The Best of Bilski

March 22, 2010 | Insights

By Bob Latham & Carl Butzer

It seems impossible these days for any commentary on patent law to refrain from making some mention of Bilski v. Kappos, which was argued before the United States Supreme Court on November 9, 2009 – a case that could provide some definitive guidance on what is and what is not patentable subject matter. But who would have thought that such a case would provide so many instances of laughter being officially recognized in the transcript of the oral argument? Indeed there were at least five instances of levity, each time triggered by one of the justices’ pet peeves about patentability.

Justice Scalia started off the comedic tone by offering up an opinion on Dale Carnegie and patentability. “Of course the government says that the – that the term on which it hangs its hat is the term ‘useful arts’ and that that meant, originally, and still means manufacturing arts, arts dealing with workmen . . . not somebody who writes a book on how to win friends and influence people.”

Justice Sotomayer followed suit by asking the petitioners their view on patentability and speed dating. “So how do we limit it to something that’s reasonable? Meaning, if we don’t limit it to inventions or to technology, . . . then why not patent the method of speed dating?”

As an aside, is it counterintuitive that Justice Scalia should be talking about how to win friends and influence people and Justice Sotomayer should be talking about speed dating?

Justice Breyer’s concern was a more personal one seeking (presumably facetiously) an endorsement that his antitrust teaching law methods were patentable:

JUSTICE BRYER: So you are going to answer this question yes. You know, I have a great, wonderful, really original method of teaching antitrust law, and it kept 80 percent of the students awake. They learned things –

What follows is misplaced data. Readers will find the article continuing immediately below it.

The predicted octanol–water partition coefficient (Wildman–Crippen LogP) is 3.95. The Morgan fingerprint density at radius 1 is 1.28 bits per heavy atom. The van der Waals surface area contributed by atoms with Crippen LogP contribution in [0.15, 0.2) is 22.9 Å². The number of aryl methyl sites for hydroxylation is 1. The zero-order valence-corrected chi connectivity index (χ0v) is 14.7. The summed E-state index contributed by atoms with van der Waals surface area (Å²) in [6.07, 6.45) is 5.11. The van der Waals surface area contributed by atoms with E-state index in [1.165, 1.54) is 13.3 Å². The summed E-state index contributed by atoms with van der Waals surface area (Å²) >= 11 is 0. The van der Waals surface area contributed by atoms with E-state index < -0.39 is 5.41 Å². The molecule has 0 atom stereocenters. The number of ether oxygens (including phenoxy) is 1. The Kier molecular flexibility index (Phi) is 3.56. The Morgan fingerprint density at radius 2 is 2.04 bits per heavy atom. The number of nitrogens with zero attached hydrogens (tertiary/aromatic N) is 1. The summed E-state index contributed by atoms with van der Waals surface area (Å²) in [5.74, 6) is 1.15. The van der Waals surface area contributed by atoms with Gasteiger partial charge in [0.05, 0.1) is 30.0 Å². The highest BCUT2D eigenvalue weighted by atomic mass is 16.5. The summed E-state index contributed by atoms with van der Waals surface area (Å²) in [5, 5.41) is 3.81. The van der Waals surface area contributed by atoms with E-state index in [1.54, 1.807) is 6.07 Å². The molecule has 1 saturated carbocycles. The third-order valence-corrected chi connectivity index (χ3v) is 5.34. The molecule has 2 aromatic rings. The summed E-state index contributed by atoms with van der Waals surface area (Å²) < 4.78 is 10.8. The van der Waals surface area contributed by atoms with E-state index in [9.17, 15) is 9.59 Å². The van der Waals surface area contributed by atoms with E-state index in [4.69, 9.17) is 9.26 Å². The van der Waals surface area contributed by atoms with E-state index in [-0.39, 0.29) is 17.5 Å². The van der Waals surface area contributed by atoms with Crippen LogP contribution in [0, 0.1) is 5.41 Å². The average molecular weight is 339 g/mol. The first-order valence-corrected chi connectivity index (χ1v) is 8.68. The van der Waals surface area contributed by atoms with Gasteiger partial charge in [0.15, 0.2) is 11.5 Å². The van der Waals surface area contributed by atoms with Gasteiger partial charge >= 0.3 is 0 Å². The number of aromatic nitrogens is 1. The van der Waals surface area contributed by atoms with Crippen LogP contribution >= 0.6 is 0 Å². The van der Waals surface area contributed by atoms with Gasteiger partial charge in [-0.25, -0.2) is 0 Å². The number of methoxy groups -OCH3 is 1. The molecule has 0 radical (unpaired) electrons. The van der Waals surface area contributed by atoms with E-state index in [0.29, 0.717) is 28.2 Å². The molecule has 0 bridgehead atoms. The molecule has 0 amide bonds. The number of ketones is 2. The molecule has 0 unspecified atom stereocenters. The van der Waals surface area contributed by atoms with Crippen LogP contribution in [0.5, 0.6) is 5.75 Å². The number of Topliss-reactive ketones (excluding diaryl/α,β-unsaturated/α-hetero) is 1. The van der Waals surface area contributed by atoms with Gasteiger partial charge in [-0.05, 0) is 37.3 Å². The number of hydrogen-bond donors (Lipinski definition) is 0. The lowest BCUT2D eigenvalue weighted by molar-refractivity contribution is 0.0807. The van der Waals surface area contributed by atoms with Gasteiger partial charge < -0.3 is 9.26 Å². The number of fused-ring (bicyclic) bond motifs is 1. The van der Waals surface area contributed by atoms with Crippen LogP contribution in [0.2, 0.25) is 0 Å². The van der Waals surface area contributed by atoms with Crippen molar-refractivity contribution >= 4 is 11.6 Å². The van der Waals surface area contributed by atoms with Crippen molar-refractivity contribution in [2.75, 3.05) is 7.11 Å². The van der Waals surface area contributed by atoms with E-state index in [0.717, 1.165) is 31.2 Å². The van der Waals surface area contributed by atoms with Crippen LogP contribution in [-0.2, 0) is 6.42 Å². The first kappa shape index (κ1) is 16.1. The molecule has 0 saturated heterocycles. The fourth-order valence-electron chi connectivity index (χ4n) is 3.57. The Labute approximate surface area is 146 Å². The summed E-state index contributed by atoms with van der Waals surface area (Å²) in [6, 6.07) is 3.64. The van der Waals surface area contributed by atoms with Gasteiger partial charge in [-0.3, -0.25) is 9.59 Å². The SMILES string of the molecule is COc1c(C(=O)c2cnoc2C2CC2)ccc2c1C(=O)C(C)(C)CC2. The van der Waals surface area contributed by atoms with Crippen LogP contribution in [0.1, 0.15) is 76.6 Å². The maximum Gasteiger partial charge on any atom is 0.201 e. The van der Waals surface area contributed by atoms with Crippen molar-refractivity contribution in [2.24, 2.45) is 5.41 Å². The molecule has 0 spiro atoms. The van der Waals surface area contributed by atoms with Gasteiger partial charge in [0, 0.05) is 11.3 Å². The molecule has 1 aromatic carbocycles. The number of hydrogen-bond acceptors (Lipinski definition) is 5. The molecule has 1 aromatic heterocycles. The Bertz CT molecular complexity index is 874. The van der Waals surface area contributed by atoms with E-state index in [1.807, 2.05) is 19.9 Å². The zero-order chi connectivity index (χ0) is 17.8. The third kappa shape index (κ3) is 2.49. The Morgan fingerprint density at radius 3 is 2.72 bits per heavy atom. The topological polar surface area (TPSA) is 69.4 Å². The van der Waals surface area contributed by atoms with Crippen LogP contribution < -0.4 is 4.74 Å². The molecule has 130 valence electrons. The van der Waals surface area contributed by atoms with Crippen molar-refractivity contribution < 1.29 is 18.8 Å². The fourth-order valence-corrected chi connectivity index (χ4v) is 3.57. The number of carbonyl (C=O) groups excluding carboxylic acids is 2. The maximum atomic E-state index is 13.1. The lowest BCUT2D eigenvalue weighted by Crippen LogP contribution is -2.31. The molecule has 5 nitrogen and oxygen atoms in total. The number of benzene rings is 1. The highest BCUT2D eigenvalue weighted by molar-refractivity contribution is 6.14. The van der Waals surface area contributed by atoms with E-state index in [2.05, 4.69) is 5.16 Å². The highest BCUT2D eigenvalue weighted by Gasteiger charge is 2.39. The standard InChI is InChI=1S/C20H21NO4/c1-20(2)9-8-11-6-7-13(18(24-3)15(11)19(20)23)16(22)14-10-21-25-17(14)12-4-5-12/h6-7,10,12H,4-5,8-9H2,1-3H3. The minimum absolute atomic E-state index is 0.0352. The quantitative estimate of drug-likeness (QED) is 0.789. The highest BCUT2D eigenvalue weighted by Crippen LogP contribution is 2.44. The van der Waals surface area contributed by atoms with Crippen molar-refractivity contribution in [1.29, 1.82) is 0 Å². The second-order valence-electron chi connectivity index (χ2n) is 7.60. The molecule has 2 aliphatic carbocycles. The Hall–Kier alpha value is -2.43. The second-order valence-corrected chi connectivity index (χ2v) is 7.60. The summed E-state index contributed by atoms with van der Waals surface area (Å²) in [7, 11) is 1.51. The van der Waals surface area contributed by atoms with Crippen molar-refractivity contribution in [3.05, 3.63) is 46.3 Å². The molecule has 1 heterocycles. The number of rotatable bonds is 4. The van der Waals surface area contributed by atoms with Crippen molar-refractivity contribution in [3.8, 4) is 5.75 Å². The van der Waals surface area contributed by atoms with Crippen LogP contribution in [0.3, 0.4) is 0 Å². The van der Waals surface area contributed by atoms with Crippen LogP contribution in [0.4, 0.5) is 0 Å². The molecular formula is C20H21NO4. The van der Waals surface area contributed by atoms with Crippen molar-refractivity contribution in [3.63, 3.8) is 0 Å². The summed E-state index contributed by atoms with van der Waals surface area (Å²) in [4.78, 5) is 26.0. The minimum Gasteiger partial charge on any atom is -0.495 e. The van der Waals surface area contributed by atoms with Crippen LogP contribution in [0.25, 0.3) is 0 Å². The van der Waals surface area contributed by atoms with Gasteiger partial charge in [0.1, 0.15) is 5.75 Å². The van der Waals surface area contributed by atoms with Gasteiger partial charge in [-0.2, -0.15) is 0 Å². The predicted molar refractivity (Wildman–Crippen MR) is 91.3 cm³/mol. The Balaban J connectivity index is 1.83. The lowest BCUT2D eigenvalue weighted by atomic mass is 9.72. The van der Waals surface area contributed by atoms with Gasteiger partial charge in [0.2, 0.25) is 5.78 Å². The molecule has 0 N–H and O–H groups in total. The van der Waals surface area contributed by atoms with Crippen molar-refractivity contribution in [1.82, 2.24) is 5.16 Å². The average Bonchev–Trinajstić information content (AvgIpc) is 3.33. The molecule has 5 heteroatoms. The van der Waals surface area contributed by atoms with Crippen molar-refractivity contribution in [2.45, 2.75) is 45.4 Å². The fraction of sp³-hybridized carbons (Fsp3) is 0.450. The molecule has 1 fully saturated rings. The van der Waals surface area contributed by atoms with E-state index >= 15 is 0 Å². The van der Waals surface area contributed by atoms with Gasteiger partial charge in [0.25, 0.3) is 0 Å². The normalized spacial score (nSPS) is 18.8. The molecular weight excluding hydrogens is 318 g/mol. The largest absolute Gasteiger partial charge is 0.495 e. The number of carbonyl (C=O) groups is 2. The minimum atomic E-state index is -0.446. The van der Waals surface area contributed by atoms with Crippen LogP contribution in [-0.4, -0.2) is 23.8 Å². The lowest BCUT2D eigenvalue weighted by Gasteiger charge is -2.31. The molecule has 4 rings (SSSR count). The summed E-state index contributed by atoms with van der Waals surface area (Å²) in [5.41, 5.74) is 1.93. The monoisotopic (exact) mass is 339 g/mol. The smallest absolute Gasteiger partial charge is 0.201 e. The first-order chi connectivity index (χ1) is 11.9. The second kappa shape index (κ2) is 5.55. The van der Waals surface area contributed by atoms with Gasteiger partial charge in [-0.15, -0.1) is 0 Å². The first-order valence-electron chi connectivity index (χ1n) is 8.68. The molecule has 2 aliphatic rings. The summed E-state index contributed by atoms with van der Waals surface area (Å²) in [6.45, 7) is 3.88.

JUSTICE BREYER: It was fabulous. And I could probably have reduced it to a set of steps, and other teachers could have followed it. That you are going to say is patentable, too

JAKES: Potentially.

The hypotheticals regarding what is patentable or not patentable took a historical turn when Justice Scalia raised the specter of the patentability of horse whispering:

JUSTICE SCALIA: You know, you mention that there are all these — these new areas that didn’t exist in the past because of modern business and whatnot, but there are also areas that existed in the past that don’t exist today. Let’s take training horses. Don’t you think that — that some people, horse whisperers or others, had some, you know, some insights into the best way to train horses? And that should have been patentable on your theory.

JAKES: They might have, yes.

JUSTICE SCALIA: Well, why didn’t anybody patent those things?

JAKES: I think our economy was based on industrial process.

JUSTICE SCALIA: It was based on horses, for Pete’s sake. You—


Consensus seemed to be reached at the end, however, when no one objected to Justice Kennedy’s confirmation that the alphabet cannot be patented.

JUSTICE KENNEDY: But it would be different, it seems to me, than what you are – let’s assume you can’t patent an alphabet. I assume that’s true.

Someday soon, the Bilski opinion will be issued and will overshadow these vignettes. However, for the moment, let’s appreciate entertainment in one of the most unlikely of settings.

The opinions expressed are those of the authors and do not necessarily reflect the views of the firm, its clients, or any of its or their respective affiliates. This article is for informational purposes only and does not constitute legal advice.